Recently I was discussing with somebody the question of what holds people back from seeking treatment for trauma. This article is a brief introduction to my thoughts on that topic. Perhaps some of it will resonate with you.Whether you’re currently in therapy or are a therapist yourself,
Many mental health labels and diagnoses, outside of those that are biologically based, are driven by the accumulation of unhealed emotions, images, behaviors, thoughts, sensations, and “old stuff.” Traumas, in other words. They are clusters of aspects of a variety of unhealed past material, and it is the cumulative effect of these traumas that causes distressing symptoms.
It stands to reason we may be more likely to seek help for the more obvious traumatic events—what some trauma therapists call “Big T” traumas—than for an accumulation of distressing experiences. In the absence of education regarding the neurology of unprocessed, chronic distress and its ability to chip away at mental and physical health, relationships, productivity, and many other aspects of life, folks may dismiss their symptoms as insignificant or “just something that’s a part of me” and thus suffer in isolation.
Another big factor that prevents people from addressing trauma is under-the-surface fear of being in a calmer or more relaxed state. The concern may be that if you’re not revved up, you’re not ready to take on the next distressing event or experience. Therapy for trauma can help instill the belief that it is possible to be both relaxed and ready, without hypervigilance.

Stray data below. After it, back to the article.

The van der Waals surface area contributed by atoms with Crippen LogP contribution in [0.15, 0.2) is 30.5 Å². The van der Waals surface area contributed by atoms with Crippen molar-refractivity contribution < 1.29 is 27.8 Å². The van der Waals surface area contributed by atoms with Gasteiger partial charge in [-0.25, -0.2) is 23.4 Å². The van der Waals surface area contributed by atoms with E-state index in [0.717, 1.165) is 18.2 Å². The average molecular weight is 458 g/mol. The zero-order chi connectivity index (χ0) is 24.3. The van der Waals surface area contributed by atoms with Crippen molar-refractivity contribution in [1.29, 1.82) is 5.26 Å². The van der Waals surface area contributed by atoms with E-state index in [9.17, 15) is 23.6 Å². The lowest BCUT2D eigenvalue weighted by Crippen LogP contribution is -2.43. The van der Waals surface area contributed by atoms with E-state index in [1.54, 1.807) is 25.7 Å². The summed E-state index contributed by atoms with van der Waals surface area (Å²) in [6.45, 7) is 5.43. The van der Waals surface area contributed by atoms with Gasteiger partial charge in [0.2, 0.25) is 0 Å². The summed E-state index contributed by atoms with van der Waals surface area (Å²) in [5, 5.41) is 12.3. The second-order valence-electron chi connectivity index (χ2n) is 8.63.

When I ask people in trauma treatment what they do to achieve calmness, they tend to say things like, “I go to the bar,” “I veg out in front of the TV,” “I play video games,” “I sit and stare into space,” or “I watch porn.”
But these activities do not represent a state of calm. They describe a state of numbness. Shutdown mode.
When we are calm, we are present and engaged. Our breathing is slowed. Our heart rate is down. We are in the moment. We are relaxed. And we are ready.
But if we don’t have the ability to get to calmness, or if we avoid it, we may not have the tolerance for the difficult emotions—sadness, helplessness, grief, etc.—that arise. Calmness is the brake that allows us to slow down, stop, and process what happened. It’s how we keep the traumas from gumming up our systems and running us off the road. It’s how we heal.
Calmness is the brake that allows us to slow down, stop, and process what happened. It’s how we keep the traumas from gumming up our systems and running us off the road. It’s how we heal.
Without a brake, unhealed traumas shut down. Parts of us shut down with them. Certain emotions recede inside us, until something comes along that causes them to resurface, wanting to be healed.
In any environment or culture where emotional responses must be turned down or off in order for us to be able to do what is necessary—in other words, when we shut down the internal in order to manage the external—we go against our biology’s social engagement system, the body’s front-line response for processing traumatic events. Community is our natural go-to for healing. It’s the mitigating factor.
Without having the skills needed to achieve calmness, the tolerance for it, or a place to go for social engagement, emotions may be seen as dangerous as opposed to the normal and understandable reactions they are. This keeps us shut down, dissociated, and prone to unhealthy coping behaviors that distract us—albeit temporarily and often ineffectively—from the distress.
When the ability to tolerate calmness increases, so does the ability to tolerate and actually process emotions. This cannot be learned cerebrally; this is learned via an active, experiential process. We have to get to the limbic system.
If you are in therapy, perhaps this gives you some ideas of what to discuss with your therapist, especially around your thoughts on what “old stuff” may be contributing to your symptoms. Does the description of being fearful of calmness resonate with you?
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